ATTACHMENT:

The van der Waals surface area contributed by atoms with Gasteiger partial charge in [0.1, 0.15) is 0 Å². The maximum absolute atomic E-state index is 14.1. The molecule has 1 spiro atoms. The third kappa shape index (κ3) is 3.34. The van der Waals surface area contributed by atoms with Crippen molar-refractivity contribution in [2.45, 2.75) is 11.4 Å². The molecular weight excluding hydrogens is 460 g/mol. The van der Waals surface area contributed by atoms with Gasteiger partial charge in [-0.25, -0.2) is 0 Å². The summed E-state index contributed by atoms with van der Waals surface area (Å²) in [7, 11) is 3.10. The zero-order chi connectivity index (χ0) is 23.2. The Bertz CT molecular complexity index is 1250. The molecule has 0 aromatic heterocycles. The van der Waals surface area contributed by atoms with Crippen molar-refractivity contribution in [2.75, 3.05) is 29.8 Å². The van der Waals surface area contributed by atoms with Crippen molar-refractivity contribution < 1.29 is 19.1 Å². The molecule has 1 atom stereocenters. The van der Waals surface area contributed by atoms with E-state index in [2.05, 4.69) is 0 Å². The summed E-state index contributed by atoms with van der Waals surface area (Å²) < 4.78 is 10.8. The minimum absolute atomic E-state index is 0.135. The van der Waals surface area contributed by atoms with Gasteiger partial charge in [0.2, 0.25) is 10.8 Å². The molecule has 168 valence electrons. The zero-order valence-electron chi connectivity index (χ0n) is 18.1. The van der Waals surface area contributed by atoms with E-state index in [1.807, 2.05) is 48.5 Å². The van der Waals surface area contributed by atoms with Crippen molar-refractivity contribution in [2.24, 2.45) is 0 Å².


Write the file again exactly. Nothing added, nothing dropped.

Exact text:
The van der Waals surface area contributed by atoms with Gasteiger partial charge in [0.1, 0.15) is 0 Å². The maximum absolute atomic E-state index is 14.1. The molecule has 1 spiro atoms. The third kappa shape index (κ3) is 3.34. The van der Waals surface area contributed by atoms with Crippen molar-refractivity contribution in [2.45, 2.75) is 11.4 Å². The molecular weight excluding hydrogens is 460 g/mol. The van der Waals surface area contributed by atoms with Gasteiger partial charge in [-0.25, -0.2) is 0 Å². The summed E-state index contributed by atoms with van der Waals surface area (Å²) in [7, 11) is 3.10. The zero-order chi connectivity index (χ0) is 23.2. The Bertz CT molecular complexity index is 1250. The molecule has 0 aromatic heterocycles. The van der Waals surface area contributed by atoms with Crippen molar-refractivity contribution in [2.75, 3.05) is 29.8 Å². The van der Waals surface area contributed by atoms with Crippen molar-refractivity contribution < 1.29 is 19.1 Å². The molecule has 1 atom stereocenters. The van der Waals surface area contributed by atoms with E-state index in [2.05, 4.69) is 0 Å². The summed E-state index contributed by atoms with van der Waals surface area (Å²) < 4.78 is 10.8. The minimum absolute atomic E-state index is 0.135. The van der Waals surface area contributed by atoms with Gasteiger partial charge in [0.2, 0.25) is 10.8 Å². The molecule has 168 valence electrons. The zero-order valence-electron chi connectivity index (χ0n) is 18.1. The van der Waals surface area contributed by atoms with E-state index in [1.807, 2.05) is 48.5 Å². The van der Waals surface area contributed by atoms with Crippen molar-refractivity contribution in [2.24, 2.45) is 0 Å².